In the early 1900s, all of Indianola’s Tribal families were forced to send their children to government boarding schools, where they were chastised for speaking Southern Lushootseed and forbidden from practicing their way of life. After separating the children from their families and community, the schools forced them to learn English and Western traditions and trades. This was central to the systematic government effort to erase the Suquamish culture.
“My great grandma never taught me our language because she was punished for speaking it in boarding school,” Carriere says. “I tried to learn it later, but it didn’t stick. There wasn’t any emphasis on song, dance, or artwork when I was growing up. I practically didn’t even know that there was a Tribe.”
Today, the divide between the Suquamish and the new non-Native residents runs deep. Only a handful of Native families have remained in town since the early 1900s.
“Over the years, as I was a teenager being raised in Indianola, I noticed that I was on the reservation and that the white people that lived near me were separated from us,” Carriere remembers. “They had a lifestyle that was so foreign, so different to our lifestyle. There was a complete separation.”
For the town, this separateness and the history that led to it is an uncomfortable, unacknowledged truth.
“As a child growing up in Indianola, it wasn’t very apparent to me that I was on an Indian reservation with very few Indians. I didn’t think about that,” says Lisa Sibbett, a non-Native who grew up in Indianola in the 1990s.
Most Indianola residents are ignorant of the town’s colonial past. Children are taught little about the historical context surrounding the land that their houses sit on, allowing that past to continue into the present.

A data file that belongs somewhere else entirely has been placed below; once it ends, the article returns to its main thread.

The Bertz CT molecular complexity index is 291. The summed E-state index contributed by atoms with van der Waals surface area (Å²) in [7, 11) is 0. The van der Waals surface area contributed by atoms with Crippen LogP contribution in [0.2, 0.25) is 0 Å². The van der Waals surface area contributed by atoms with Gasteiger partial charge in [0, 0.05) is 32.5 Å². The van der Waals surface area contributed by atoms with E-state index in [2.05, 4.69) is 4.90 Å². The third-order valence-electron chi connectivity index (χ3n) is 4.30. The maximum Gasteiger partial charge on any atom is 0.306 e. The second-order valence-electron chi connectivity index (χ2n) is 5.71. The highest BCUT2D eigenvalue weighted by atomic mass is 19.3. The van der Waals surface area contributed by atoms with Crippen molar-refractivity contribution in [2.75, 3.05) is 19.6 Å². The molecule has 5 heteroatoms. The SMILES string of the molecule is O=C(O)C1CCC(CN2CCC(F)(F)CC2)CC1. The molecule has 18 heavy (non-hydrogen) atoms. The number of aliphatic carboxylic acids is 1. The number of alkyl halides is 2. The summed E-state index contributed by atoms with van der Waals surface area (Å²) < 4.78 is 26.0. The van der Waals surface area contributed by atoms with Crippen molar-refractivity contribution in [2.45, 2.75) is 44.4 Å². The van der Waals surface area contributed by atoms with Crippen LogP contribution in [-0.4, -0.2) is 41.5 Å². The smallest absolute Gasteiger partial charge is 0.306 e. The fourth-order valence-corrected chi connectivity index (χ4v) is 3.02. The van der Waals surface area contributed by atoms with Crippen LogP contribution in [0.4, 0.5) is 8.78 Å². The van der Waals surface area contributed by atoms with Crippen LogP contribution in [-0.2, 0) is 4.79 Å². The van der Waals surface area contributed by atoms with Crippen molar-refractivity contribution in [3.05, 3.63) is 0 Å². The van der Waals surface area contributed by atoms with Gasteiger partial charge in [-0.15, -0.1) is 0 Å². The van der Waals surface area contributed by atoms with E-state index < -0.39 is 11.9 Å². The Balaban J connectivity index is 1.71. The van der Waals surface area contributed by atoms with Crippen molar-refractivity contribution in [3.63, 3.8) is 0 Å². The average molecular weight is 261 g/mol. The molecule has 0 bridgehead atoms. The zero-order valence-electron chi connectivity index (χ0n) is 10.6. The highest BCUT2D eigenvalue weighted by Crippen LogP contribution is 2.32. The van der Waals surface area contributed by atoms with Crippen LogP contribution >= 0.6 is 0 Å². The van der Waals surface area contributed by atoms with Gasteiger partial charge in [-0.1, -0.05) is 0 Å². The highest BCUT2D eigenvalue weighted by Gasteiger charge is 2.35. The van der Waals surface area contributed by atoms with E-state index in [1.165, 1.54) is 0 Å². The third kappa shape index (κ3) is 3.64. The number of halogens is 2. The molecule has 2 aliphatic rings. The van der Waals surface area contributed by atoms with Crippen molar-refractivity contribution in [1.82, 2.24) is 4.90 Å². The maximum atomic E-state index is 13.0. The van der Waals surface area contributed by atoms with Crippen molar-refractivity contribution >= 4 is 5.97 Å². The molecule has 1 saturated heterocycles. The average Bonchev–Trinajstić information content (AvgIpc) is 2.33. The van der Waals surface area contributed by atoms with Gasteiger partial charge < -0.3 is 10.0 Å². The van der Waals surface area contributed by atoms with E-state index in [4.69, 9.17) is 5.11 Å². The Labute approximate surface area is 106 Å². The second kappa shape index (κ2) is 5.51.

In the mid-1980s, the Tribe planned to buy land in Indianola with the intention of building affordable housing for Tribal members.
“Some of the residents were very angry,” says Suquamish Elder Marilyn Wandrey. “They didn’t want the Indians to be building homes there, so they talked the landowners out of selling it to the Tribe. There was so much hate.”
Eventually, the Tribe was able to purchase another piece of land and build the affordable housing there. In order to foster connections between these new Native residents and the rest of the Indianola community, the Tribe reached out to the American Friends Service Committee, a Quaker social justice organization that operates across the United States to foster peace and mediate conflicts. At the time, Wandrey was a member of this group and volunteered to help organize a way forward.
“The plan was to bring some friendly people from Indianola together with the Tribal family members that were going to move into those homes,” Wandrey says. “I organized a number of those meetings, and eventually they came up with three committees.”
Between 1989 and 1990, the communities joined forces to build a public baseball field, perform a land blessing ceremony, and conduct twelve interviews with both Native and non-Native Elders of Indianola.
“I met some really awesome people,” Wandrey says. “There were so many that came forward that wanted to help. There’s not many left now, but I made quite a few friends.”
Over the last thirty years, the work of these people faded. As death claims the friendships that were made in the 1990 project, only a few close relationships between the Tribal community and non-Native Indianola residents remain.
In July 2020, another conflict unsettled the two communities. The Indianola Beach Improvement Club hired a security guard to monitor the Indianola dock and put up signs declaring the beach off-limits to all non-residents. For the Native people of the Puget Sound, the beach has been the center of community life since before colonizers ever set foot on U.S. soil, and now they are not welcome.